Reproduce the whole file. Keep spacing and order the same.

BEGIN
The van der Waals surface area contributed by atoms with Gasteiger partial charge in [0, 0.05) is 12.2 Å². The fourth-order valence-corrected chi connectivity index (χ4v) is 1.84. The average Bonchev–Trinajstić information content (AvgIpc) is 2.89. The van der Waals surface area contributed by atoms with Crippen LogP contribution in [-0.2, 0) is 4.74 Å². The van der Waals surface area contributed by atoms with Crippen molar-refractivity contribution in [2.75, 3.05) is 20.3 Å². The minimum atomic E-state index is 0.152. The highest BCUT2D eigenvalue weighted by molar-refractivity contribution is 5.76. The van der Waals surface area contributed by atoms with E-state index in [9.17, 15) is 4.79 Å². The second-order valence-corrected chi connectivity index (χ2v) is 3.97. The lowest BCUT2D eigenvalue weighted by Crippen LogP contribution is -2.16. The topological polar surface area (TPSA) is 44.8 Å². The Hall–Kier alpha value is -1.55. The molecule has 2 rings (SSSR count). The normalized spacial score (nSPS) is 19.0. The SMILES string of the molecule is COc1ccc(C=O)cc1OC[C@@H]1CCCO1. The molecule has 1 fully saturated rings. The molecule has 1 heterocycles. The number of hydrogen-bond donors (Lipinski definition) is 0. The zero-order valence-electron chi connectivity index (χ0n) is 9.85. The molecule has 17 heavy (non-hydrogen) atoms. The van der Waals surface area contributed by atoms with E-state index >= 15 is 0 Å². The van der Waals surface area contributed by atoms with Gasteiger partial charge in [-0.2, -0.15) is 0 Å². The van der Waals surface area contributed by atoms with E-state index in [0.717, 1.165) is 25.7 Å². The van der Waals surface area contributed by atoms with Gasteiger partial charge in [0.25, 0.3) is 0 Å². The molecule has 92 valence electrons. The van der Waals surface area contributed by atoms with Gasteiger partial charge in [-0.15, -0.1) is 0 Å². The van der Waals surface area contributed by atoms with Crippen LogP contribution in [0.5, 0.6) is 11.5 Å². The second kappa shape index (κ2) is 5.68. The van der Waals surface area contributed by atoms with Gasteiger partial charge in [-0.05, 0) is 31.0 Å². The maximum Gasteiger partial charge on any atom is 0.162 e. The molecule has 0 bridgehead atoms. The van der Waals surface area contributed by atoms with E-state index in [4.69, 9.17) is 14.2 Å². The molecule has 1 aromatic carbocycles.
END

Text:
The van der Waals surface area contributed by atoms with Gasteiger partial charge in [0, 0.05) is 12.2 Å². The fourth-order valence-corrected chi connectivity index (χ4v) is 1.84. The average Bonchev–Trinajstić information content (AvgIpc) is 2.89. The van der Waals surface area contributed by atoms with Crippen LogP contribution in [-0.2, 0) is 4.74 Å². The van der Waals surface area contributed by atoms with Crippen molar-refractivity contribution in [2.75, 3.05) is 20.3 Å². The minimum atomic E-state index is 0.152. The highest BCUT2D eigenvalue weighted by molar-refractivity contribution is 5.76. The van der Waals surface area contributed by atoms with E-state index in [9.17, 15) is 4.79 Å². The second-order valence-corrected chi connectivity index (χ2v) is 3.97. The lowest BCUT2D eigenvalue weighted by Crippen LogP contribution is -2.16. The topological polar surface area (TPSA) is 44.8 Å². The Hall–Kier alpha value is -1.55. The molecule has 2 rings (SSSR count). The normalized spacial score (nSPS) is 19.0. The SMILES string of the molecule is COc1ccc(C=O)cc1OC[C@@H]1CCCO1. The molecule has 1 fully saturated rings. The molecule has 1 heterocycles. The number of hydrogen-bond donors (Lipinski definition) is 0. The zero-order valence-electron chi connectivity index (χ0n) is 9.85. The molecule has 17 heavy (non-hydrogen) atoms. The van der Waals surface area contributed by atoms with E-state index >= 15 is 0 Å². The van der Waals surface area contributed by atoms with Gasteiger partial charge in [-0.2, -0.15) is 0 Å². The van der Waals surface area contributed by atoms with E-state index in [0.717, 1.165) is 25.7 Å². The van der Waals surface area contributed by atoms with Gasteiger partial charge in [0.25, 0.3) is 0 Å². The molecule has 92 valence electrons. The van der Waals surface area contributed by atoms with Gasteiger partial charge in [-0.15, -0.1) is 0 Å². The van der Waals surface area contributed by atoms with Crippen LogP contribution in [0.5, 0.6) is 11.5 Å². The second kappa shape index (κ2) is 5.68. The van der Waals surface area contributed by atoms with Gasteiger partial charge in [-0.05, 0) is 31.0 Å². The maximum Gasteiger partial charge on any atom is 0.162 e. The molecule has 0 bridgehead atoms. The van der Waals surface area contributed by atoms with E-state index in [4.69, 9.17) is 14.2 Å². The molecule has 1 aromatic carbocycles.